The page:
President to Children: Wash Your Hands

by Tammy Drennan

[Okay, there’s a ton of stuff out there about this speech, and I wanted to get your attention.*]

The big speech is today – September 8, 2009. Of course, it’s already on the web, so we all know what the president will say.

And what does he say?

It’s the type of rah-rah speech you’d expect. There are a few good, inspirational lines. There are the obligatory three examples of real people who did it that marks almost all political speeches today. There’s the “my story” part, too.

It’s hard to overlook the fact that the speech seems to have been written mostly for disadvantaged children, kids who face tough neighborhoods, low income families, absent fathers.

There’s nothing wrong with that, but you do have to wonder if these children are weary of hearing about how hard life is and how hard they need to work in the face of their trials. Mr. Obama’s mother, he tells us, dragged him up at 4:30 every school morning (for a time) to give him extra tutoring, but did she preface each session with a speech about how tough his life was and how he could overcome his disadvantages? This may be good and necessary for older students to hear, but it could be discouraging for younger children, who may wish that the grown-ups would just start being grown-ups (and I don’t mean only their parents).

Which brings is to another popular mantra in education circles today — the call on children to prepare themselves to save the world we’re messing up. We can’t even seem to manage to prepare them adequately, because we need them to do that, too.

The furor over the president’s speech comes, I think, mostly of people growing in their distrust of him – or maybe suspecting he’s more talk than feeling, that he doesn’t really connect with the common man. I’m not going to address that here – just make the observation.

I’m sure we could pick apart many past speeches by presidents to school children and find as much fault as we can with this one.

Of greater influence than the speech will be what teachers do with it, and that will, too often, be influenced by their own ideology. Not much can be done about that. It’s the chance parents take when they commit their children’s education to the state. We all have a worldview (though for most it’s not a consciously chosen one but one we picked up here and there along the way — with no small amount absorbed from our schooling), and it’s hard to prevent it from surfacing when we interact with others.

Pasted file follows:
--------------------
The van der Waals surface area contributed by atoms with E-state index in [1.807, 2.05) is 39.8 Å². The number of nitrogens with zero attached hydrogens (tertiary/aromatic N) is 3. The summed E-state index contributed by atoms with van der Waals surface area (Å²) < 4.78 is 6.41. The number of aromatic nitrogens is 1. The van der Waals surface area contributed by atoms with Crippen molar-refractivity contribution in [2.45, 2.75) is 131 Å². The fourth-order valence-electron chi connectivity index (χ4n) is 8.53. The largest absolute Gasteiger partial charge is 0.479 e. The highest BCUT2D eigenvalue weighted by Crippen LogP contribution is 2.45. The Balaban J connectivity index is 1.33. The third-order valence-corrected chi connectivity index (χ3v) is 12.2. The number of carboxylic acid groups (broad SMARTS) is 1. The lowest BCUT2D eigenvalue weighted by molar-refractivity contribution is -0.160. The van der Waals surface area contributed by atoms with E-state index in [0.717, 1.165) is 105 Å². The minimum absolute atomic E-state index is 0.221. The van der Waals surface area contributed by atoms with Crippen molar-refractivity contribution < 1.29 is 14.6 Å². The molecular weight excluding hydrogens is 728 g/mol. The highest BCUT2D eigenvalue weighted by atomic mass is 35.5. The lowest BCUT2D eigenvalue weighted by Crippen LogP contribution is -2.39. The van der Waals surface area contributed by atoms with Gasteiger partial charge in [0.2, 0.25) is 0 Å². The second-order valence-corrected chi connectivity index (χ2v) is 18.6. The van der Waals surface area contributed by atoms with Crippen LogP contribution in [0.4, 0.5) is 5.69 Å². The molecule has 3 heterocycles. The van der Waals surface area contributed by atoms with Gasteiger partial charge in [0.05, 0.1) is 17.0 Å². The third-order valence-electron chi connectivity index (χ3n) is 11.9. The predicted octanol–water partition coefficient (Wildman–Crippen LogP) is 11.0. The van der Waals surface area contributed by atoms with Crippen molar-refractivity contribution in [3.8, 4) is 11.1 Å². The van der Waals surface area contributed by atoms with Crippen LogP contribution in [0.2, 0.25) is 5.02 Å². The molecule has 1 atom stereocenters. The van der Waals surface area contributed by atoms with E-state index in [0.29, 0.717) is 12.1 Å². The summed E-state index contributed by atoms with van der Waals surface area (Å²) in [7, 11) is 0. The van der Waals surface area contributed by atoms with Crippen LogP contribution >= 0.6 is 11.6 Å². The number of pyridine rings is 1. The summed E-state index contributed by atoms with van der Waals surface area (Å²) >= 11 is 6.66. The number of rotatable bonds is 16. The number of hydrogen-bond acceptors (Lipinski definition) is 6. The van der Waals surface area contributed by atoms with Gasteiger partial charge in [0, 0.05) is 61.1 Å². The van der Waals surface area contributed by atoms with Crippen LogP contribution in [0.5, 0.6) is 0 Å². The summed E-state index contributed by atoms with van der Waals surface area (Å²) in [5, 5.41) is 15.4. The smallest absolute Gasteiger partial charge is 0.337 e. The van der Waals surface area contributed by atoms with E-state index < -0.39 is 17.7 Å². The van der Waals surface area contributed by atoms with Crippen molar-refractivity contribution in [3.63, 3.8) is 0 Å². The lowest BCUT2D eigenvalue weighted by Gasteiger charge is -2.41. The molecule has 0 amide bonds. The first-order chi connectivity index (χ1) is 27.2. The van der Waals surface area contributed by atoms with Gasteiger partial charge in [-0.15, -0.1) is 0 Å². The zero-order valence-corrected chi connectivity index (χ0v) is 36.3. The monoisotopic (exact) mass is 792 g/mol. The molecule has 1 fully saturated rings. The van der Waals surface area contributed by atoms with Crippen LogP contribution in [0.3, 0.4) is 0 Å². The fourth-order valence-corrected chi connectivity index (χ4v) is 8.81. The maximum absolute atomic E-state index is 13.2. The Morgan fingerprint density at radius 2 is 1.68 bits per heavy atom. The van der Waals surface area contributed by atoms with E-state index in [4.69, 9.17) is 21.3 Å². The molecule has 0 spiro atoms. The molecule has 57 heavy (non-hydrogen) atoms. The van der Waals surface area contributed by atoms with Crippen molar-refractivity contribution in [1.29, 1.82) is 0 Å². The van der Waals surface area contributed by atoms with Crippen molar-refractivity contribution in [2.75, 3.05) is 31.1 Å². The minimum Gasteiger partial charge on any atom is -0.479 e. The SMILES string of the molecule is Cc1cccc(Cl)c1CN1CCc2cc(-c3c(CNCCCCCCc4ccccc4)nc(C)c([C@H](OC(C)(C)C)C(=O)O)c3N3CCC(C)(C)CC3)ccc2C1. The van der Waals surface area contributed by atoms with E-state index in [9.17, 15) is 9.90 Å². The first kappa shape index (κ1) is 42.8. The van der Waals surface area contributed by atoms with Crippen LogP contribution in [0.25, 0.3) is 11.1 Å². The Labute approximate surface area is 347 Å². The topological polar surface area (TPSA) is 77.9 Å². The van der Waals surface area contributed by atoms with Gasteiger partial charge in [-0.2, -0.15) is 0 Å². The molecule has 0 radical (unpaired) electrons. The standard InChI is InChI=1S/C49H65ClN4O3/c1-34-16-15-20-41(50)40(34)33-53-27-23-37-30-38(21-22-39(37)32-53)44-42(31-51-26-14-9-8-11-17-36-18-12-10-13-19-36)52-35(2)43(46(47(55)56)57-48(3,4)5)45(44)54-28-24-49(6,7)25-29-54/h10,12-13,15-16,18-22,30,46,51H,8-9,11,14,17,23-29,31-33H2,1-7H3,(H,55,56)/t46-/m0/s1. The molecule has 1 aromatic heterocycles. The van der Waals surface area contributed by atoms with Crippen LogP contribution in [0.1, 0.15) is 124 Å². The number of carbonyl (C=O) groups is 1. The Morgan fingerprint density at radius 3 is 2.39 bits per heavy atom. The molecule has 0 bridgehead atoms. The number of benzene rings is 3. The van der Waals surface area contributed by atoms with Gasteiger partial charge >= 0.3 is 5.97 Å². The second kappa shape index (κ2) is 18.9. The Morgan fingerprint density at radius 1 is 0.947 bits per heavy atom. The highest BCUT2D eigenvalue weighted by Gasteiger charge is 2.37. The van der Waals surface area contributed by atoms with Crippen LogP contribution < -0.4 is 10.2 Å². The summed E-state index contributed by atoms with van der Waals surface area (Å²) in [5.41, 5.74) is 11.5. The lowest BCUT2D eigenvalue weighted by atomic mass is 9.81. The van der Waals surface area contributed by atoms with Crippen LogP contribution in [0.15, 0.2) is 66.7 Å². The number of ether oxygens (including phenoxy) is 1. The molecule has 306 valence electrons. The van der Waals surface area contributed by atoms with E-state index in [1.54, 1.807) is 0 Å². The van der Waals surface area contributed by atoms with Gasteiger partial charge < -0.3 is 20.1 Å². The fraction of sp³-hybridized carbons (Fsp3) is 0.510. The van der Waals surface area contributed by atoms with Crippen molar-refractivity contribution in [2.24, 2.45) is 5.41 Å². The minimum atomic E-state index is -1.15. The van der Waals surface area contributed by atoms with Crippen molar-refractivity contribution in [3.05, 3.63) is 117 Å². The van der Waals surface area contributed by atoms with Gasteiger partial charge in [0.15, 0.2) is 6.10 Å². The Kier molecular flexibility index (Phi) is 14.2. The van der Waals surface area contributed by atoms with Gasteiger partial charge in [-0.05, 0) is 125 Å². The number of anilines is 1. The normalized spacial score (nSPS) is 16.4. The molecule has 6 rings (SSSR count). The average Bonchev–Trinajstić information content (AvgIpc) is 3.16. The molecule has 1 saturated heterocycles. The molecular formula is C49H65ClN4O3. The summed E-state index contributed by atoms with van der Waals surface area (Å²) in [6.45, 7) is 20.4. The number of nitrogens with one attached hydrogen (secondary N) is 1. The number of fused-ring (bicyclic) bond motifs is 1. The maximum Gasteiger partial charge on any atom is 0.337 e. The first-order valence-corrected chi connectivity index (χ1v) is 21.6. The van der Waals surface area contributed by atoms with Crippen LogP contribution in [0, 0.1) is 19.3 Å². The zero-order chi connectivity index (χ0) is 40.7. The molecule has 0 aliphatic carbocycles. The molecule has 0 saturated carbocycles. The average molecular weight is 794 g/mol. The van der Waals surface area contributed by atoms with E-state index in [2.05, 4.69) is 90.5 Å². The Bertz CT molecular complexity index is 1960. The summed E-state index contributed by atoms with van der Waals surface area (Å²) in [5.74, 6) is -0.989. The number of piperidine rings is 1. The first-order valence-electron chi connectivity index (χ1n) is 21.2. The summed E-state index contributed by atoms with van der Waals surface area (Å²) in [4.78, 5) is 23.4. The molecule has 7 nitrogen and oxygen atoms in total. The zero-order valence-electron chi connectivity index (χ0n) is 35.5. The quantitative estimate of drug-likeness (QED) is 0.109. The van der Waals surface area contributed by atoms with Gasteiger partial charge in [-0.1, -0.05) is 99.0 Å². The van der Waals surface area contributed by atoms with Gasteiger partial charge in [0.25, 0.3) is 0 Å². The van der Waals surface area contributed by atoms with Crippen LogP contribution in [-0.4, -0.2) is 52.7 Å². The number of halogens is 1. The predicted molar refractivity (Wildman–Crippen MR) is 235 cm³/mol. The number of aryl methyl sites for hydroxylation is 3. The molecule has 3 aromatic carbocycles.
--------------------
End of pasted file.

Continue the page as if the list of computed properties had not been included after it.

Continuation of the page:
Normally, such a speech would have passed way under the radar of most people, parents included. A few kids might have been inspired, most would have forgotten the speech within minutes of hearing it or would not have paid attention in the first place. Teachers would have made some related comments afterward then returned to the lessons of the day. And the speech would have slipped into history as one more boring school lecture.

But the storm has turned it into something that will be examined, dissected, analyzed, criticized, praised, and used one way or another in schools, homes, the media, workplaces and on the streets.

Maybe that’s not so bad. It’s not the greatest way to get more people involved in the conversation about education, but it’s better than nothing.

* After a long soliloquy about how “you can do it, try harder, keep focused,” the president inserted this contribution to America’s future:

“And along those lines, I hope you’ll all wash your hands a lot, and stay home from school when you don’t feel well, so we can keep people from getting the flu this fall and winter.”

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